Last week's key word was Freude*, Joy, this week, Freiheit, Freedom, both of them redolent of Enlightenment idealism.
It does not require the presence of the West-Eastern Divan orchestra under Daniel Barenboim, nor a performance with a narration written by the late Edward Said (the orchestra's co-founder) to underline the universal relevance of the message.
For those that don't know, 'Fidelio' is the name Leonore adopts to work under-cover in a prison where she believes her husband Florestan is held as a political prisoner. The prison governor, his political enemy, wishes Florestan killed. Leonore finds him deep in the dungeon and they are reunited, however briefly; the King's Minister arrives and orders the release of the political prisoners.
Reading Twitter after the event, the use of the narrative, delivered by Waltraud Meier, was not popular. I liked that it was succinct, and, in the absence of any staging, it made a lot of sense to do away with the dialogue, which, even when fully staged, detracts from my appreciation of the work. There was criticism that while the opera was sung in German, the narration was spoken in English. Although I sympathise with those who find this inconsistent, again, for me, it worked
This performance had been a hot tip/hot ticket for this year's season. I was eager to hear Waltraud Meier who does not appear often in London - the last time heard her here was in Die Walküre four years ago; I did also her as Sieglinde in Barcelona last year. This was the first time I have heard her live as anything but Sieglinde.
It took me a long time to become a Fidelio fan, although not for want of trying, but I think the effort has been worthwhile. I first saw it many years ago, as an Opera North production in Nottingham. I have a CD, conducted by Daniel Barenboim, and with Waltraud Meier too, but despite an extraordinarily strong cast, this has never really caught my imagination. A splendid concert performance at the Barbican three years ago, under Colin Davis (not Haitink as I stated to several people on Saturday evening) really brought it to life for me; a lacklustre performance at ROH did not diminish my enthusiasm, and, as I wrote at length a while back, there are some decent complete performances available.
I do not think that Saturday's performance will erase my memories of the Davis/LSO, also available on CD, but it was a glorious, enjoyable and worthwhile night. I could find little fault with the orchestra and was pleasantly surprised by Barenboim's shaping of the piece. The chorus was excellent - the combined BBC Singers and Geoffrey Mitchell Choir -although insufficiently large to fill the Albert Hall in the way that the LSO Chorus and ROH superb men's chorus had filled their respective venues in the key choral moments. But the Prisoners' Chorus was nevertheless a highlight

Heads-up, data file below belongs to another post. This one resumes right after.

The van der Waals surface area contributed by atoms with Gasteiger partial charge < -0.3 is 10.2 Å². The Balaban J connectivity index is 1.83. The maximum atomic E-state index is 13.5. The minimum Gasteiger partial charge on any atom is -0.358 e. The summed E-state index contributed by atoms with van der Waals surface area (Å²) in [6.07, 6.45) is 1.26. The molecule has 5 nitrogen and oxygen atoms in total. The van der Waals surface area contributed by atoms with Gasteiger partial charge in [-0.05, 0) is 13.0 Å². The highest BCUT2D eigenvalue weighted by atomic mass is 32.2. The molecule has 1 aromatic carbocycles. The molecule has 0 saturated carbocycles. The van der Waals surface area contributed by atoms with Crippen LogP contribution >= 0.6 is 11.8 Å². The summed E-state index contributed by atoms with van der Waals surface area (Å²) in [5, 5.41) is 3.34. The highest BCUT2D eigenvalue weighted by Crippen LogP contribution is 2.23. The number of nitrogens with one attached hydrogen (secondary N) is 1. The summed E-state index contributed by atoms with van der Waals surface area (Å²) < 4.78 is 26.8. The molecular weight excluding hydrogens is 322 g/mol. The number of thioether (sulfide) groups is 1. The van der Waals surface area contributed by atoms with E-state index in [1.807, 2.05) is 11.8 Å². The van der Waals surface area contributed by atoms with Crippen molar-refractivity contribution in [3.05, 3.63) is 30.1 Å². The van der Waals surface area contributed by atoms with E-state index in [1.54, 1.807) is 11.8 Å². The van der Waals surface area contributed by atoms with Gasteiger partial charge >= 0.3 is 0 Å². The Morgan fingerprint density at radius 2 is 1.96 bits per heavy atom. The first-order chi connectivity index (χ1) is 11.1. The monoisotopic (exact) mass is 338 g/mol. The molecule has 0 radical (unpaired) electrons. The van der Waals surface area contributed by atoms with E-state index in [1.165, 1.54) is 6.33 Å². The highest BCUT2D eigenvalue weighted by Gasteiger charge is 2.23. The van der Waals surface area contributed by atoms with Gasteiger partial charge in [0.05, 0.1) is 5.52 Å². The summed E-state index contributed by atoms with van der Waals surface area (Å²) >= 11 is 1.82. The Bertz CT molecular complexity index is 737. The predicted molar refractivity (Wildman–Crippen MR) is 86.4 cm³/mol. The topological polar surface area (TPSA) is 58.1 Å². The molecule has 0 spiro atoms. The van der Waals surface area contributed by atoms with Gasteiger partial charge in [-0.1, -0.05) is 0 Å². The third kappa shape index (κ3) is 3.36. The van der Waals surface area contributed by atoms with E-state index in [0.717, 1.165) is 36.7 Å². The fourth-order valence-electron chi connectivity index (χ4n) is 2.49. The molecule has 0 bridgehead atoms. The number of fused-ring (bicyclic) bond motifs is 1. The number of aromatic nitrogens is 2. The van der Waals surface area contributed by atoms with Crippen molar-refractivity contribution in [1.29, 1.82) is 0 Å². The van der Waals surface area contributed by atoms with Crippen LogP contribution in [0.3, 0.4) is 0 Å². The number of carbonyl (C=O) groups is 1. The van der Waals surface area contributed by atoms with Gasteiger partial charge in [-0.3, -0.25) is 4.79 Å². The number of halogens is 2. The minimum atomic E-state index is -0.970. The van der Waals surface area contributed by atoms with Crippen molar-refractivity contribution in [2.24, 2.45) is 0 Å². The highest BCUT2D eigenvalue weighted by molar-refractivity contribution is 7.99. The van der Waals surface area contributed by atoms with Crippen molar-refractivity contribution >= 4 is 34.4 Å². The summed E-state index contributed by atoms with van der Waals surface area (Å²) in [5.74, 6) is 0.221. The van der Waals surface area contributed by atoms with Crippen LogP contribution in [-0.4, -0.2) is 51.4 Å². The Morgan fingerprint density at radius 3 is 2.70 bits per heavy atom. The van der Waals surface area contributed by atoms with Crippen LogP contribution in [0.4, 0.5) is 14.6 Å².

Waltraud Meier did not disappoint. Her spoken narration was precise in enunciation and warm in tone, and her singing was exquisite. Not the loudest of voices, I struggled sometimes to hear her above the orchestra, but that may have been a result of having the fifth seat in a four seat box ie located behind the curtain. She is compelling on stage and she was particularly impressive in her great aria and in duet with Adriana Kučerová as Marzelline. However, overall I did not find her Leonore to be the match of her Sieglinde, a role in which she reigns supreme.
Adriana aside - she sang with a brilliant and clear voice - the lesser roles were at best functional, and largely uninspiring. Which leaves the two other stand out performers as John Tomlinson and Simon O'Neill. I know several people who actively dislike Sir John, even calling him Shouting John Tom. I can understand why, but the lack of lyricism in his voice is more than compensated by his dramatic interpretation. In a concert performance this is largely dependent on vocal drama and he did not disappoint. By and large I failed to get much sense of the actual characters of the protagonists but John's Rocco was convincingly a petty functionary who would trim and bow to the whims of whoever.
I was curious about Simon O'Neill because I have never heard him live, and I am not sure I have heard much recorded either, so I really didn't know what to expect. I enjoyed his answers provided in a Q&A.
Regular readers will know that, in general, most operas stand and fall on the tenor role. But Florestan is a curious role, in that he does not appear until the second half. But what a way to appear!
What a fabulous aria. A couple of my favourite versions are on YouTube - Plácido (blimey, I've forgotten I uploaded that) and Jonas. It seems incredibly difficult to sing, but when the tenor ets it right, it sounds stupendous.
And I will give high marks to Simon O'Neill. What a voice! To my ears a real heldentenor, lots of colour at the bottom and rising to a (more-or-less) confident high; where there were sounds of strain, I believe that this was the intention of the composer to emphasise Florestan's torment in one of opera's great Mad Scenes.
He has a real steel to his voice and reaches out to the audience, even if he didn't characterise particularly well. And he looks somewhat awkward in the way he holds his head as he sings. I definitely want to hear him again. I have to be honest because he is inhabiting similar parts of the repertoire as Plácido and Jonas, he would not be my first choice in those roles. But hey, the more glorious heldentenors the better. Just a small note of trivia, he hails from the same small town in New Zealand as does my nephew!
The opera finished with a barnstormer of a finale, bringing an excellent and memorable evening almost to a close.